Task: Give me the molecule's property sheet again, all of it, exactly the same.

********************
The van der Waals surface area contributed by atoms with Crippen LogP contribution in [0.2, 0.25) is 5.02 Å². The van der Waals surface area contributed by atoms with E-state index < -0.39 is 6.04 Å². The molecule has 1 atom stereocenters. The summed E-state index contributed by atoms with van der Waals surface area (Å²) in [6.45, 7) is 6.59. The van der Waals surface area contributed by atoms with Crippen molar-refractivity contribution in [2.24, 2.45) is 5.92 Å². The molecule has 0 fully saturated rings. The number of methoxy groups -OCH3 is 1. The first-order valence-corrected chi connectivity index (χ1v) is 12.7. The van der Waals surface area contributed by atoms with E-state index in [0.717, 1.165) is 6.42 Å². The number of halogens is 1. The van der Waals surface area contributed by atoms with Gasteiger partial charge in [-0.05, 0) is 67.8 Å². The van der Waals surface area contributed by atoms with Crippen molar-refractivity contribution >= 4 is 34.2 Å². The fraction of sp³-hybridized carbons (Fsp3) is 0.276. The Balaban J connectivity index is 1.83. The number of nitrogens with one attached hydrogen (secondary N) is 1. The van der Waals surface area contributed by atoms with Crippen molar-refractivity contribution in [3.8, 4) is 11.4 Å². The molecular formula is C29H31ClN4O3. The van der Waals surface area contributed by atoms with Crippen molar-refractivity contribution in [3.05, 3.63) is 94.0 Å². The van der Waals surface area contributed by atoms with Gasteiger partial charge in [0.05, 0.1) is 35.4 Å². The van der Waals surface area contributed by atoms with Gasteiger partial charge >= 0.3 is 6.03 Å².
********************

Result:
The van der Waals surface area contributed by atoms with Crippen LogP contribution in [0.2, 0.25) is 5.02 Å². The van der Waals surface area contributed by atoms with E-state index < -0.39 is 6.04 Å². The molecule has 1 atom stereocenters. The summed E-state index contributed by atoms with van der Waals surface area (Å²) in [6.45, 7) is 6.59. The van der Waals surface area contributed by atoms with Crippen molar-refractivity contribution in [2.24, 2.45) is 5.92 Å². The molecule has 0 fully saturated rings. The number of methoxy groups -OCH3 is 1. The first-order valence-corrected chi connectivity index (χ1v) is 12.7. The van der Waals surface area contributed by atoms with E-state index in [0.717, 1.165) is 6.42 Å². The number of halogens is 1. The van der Waals surface area contributed by atoms with Gasteiger partial charge in [-0.05, 0) is 67.8 Å². The van der Waals surface area contributed by atoms with Crippen molar-refractivity contribution >= 4 is 34.2 Å². The fraction of sp³-hybridized carbons (Fsp3) is 0.276. The Balaban J connectivity index is 1.83. The number of nitrogens with one attached hydrogen (secondary N) is 1. The van der Waals surface area contributed by atoms with Crippen molar-refractivity contribution in [3.8, 4) is 11.4 Å². The molecular formula is C29H31ClN4O3. The van der Waals surface area contributed by atoms with Crippen molar-refractivity contribution in [3.05, 3.63) is 94.0 Å². The van der Waals surface area contributed by atoms with Gasteiger partial charge in [0.05, 0.1) is 35.4 Å². The van der Waals surface area contributed by atoms with Gasteiger partial charge >= 0.3 is 6.03 Å².